5. I love seeing new ideas and definitely got some from this article! I make crocheted items. I was pleasantly surprised to see the hooded scarf on your list. Since I just made one and am getting ready to make another for a different customer. I can’t wait to try some of these ideas out and see how they go!

  6. Made Urban says:

    Hi Marieka! Thanks so much for reading. Painting is a fun one to explore because I find every artist has such a unique perspective and style that’s really apparent in art. Even when people are painting the same pictures, following the same instructions (like at paint nights), the paintings all come out so differently. It’s all about embracing that perspective and style 🙂

  7. Made Urban says:

    Hi Sage! There isn’t really a hard rule to follow when finding your niche; it’s more about what works best for your business and boosts sales. Finding your niche is easier when you look at who you want to serve instead of what you want to make. Really think about your customers and what their wants and needs might be and then form your niche around them.

    It may be your customer likes to decorate for the holidays using primitive art so your niche might be offering holiday (e.g. Thanksgiving, Easter, Christmas, etc.) primitive art decorations in wreaths, centrepieces and mantle decor.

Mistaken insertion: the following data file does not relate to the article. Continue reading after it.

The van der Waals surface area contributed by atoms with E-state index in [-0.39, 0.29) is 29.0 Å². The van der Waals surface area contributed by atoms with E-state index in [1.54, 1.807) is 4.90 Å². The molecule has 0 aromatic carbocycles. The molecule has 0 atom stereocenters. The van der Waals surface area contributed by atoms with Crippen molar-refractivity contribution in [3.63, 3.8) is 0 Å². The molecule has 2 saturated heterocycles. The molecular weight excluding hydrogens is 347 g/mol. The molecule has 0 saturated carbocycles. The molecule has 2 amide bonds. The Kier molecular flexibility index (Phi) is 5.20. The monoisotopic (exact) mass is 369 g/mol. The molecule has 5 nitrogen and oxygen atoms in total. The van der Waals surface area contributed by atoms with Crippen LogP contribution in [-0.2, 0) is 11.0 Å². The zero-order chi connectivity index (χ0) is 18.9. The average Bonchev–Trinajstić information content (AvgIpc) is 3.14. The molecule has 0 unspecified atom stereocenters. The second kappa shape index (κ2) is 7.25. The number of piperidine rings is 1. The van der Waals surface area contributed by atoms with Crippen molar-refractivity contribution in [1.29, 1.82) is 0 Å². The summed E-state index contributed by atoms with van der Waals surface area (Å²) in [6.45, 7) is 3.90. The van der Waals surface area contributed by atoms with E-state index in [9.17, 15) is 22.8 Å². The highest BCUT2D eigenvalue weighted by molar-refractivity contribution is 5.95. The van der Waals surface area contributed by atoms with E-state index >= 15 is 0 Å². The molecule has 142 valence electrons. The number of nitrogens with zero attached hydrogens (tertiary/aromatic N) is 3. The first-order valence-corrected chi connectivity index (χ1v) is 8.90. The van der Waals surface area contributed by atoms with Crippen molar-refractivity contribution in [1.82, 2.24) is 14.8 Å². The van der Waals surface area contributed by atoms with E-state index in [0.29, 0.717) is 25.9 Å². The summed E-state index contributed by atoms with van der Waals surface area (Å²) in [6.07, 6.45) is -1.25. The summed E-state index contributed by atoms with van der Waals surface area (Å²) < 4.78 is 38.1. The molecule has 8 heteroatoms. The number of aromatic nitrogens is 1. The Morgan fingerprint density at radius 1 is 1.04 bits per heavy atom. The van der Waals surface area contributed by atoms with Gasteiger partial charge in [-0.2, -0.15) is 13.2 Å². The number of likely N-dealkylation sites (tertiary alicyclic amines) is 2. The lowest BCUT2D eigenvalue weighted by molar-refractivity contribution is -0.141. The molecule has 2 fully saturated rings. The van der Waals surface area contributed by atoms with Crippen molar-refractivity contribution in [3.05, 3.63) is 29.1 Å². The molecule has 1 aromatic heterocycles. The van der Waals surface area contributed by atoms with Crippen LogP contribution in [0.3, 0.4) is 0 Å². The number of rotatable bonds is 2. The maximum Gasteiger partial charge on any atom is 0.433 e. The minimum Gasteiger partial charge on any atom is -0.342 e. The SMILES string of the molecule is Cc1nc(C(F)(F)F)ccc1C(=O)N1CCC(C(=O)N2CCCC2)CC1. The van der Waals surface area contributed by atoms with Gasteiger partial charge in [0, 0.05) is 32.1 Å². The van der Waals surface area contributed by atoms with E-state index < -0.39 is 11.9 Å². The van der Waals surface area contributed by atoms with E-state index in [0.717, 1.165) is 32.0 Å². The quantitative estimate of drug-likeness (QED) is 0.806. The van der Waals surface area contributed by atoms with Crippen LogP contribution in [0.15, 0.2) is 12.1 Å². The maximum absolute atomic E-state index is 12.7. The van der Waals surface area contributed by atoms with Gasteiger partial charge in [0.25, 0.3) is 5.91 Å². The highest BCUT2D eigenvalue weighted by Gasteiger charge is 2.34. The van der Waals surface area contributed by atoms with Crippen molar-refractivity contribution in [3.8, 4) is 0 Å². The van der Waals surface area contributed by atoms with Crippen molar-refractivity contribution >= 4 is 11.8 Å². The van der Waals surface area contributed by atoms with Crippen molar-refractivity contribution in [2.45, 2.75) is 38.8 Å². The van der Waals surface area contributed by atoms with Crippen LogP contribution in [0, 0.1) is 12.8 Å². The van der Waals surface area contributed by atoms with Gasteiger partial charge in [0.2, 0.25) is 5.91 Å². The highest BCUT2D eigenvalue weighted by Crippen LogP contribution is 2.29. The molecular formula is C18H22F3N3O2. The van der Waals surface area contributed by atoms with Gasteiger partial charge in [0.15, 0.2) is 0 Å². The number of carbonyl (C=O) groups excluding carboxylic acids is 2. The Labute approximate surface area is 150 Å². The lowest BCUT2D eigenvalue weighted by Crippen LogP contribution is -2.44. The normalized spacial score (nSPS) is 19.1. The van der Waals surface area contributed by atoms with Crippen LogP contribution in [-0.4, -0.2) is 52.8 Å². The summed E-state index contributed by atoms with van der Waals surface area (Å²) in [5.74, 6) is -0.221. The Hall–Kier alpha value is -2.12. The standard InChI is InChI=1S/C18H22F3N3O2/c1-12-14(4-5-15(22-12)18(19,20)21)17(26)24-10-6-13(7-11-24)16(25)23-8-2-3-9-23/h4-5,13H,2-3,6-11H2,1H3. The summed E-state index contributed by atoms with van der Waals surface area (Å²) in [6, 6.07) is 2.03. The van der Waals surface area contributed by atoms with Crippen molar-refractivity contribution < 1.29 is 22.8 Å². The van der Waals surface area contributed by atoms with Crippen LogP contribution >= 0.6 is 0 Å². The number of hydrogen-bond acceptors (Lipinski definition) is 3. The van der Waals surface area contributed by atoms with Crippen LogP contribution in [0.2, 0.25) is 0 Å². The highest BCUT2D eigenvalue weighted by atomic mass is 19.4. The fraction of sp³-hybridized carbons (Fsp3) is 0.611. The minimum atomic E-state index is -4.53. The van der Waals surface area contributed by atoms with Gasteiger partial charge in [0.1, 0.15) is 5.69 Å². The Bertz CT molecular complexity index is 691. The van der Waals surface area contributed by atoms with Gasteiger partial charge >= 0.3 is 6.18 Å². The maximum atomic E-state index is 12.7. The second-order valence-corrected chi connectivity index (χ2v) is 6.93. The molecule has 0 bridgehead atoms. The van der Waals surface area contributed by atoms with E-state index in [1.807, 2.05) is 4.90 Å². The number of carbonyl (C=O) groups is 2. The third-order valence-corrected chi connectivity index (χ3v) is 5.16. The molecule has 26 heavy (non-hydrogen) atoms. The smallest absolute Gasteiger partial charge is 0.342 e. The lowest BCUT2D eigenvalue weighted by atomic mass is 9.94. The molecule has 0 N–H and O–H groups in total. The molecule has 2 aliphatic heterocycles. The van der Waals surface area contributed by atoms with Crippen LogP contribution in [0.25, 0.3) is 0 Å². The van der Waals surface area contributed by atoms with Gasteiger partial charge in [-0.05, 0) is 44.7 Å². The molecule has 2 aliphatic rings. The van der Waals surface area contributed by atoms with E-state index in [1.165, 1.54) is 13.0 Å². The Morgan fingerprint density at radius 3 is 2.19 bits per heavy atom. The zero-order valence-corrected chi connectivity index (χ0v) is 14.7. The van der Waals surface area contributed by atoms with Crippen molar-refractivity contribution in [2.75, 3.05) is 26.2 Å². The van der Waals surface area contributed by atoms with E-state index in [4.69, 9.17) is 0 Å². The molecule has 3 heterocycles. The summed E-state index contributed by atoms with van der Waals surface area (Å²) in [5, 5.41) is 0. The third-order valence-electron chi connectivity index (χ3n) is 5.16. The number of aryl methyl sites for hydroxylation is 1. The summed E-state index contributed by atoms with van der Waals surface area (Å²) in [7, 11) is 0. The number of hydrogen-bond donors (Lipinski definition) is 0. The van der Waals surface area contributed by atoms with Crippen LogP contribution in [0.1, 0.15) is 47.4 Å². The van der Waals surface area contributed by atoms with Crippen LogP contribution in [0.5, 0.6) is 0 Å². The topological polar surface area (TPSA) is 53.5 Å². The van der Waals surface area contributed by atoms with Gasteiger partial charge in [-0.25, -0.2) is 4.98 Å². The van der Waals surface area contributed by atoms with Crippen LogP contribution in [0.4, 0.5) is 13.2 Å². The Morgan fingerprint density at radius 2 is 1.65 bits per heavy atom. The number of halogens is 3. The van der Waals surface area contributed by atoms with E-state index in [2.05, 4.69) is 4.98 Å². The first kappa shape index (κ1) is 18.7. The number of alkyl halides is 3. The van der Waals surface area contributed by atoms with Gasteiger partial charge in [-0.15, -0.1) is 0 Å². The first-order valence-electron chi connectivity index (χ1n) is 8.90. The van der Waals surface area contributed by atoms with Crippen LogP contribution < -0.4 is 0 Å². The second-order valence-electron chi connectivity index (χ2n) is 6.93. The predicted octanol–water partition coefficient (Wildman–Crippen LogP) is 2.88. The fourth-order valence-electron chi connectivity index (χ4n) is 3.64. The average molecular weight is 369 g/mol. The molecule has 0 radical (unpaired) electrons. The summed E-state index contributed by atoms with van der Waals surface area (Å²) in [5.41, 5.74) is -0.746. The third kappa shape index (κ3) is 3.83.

Don’t try to serve all of your customers wants and needs (e.g. primitive art for every room of the home) but rather zero in on one, become and expert and authority and then you can expand your product offering as your business grows. The more you try to offer the less clear your brand and message becomes and the harder it is to keep up with other areas of your business.

    Of course, always test a few products to see how the market responds and slowly add more of the best sellers and weed out the low performers until you have a niche product line.

  8. Made Urban says:

    Hey Jessica, that’s awesome! Hooded scarves could definitely turn into a profitable niche for you. Try making a few more to add to your shop or craft fair table. If they do well, continue to add more and explore the different styles of hooded scarves you can make (e.g. infinity style hooded scarves, hooded scarves with pockets on the scarf ends, etc.)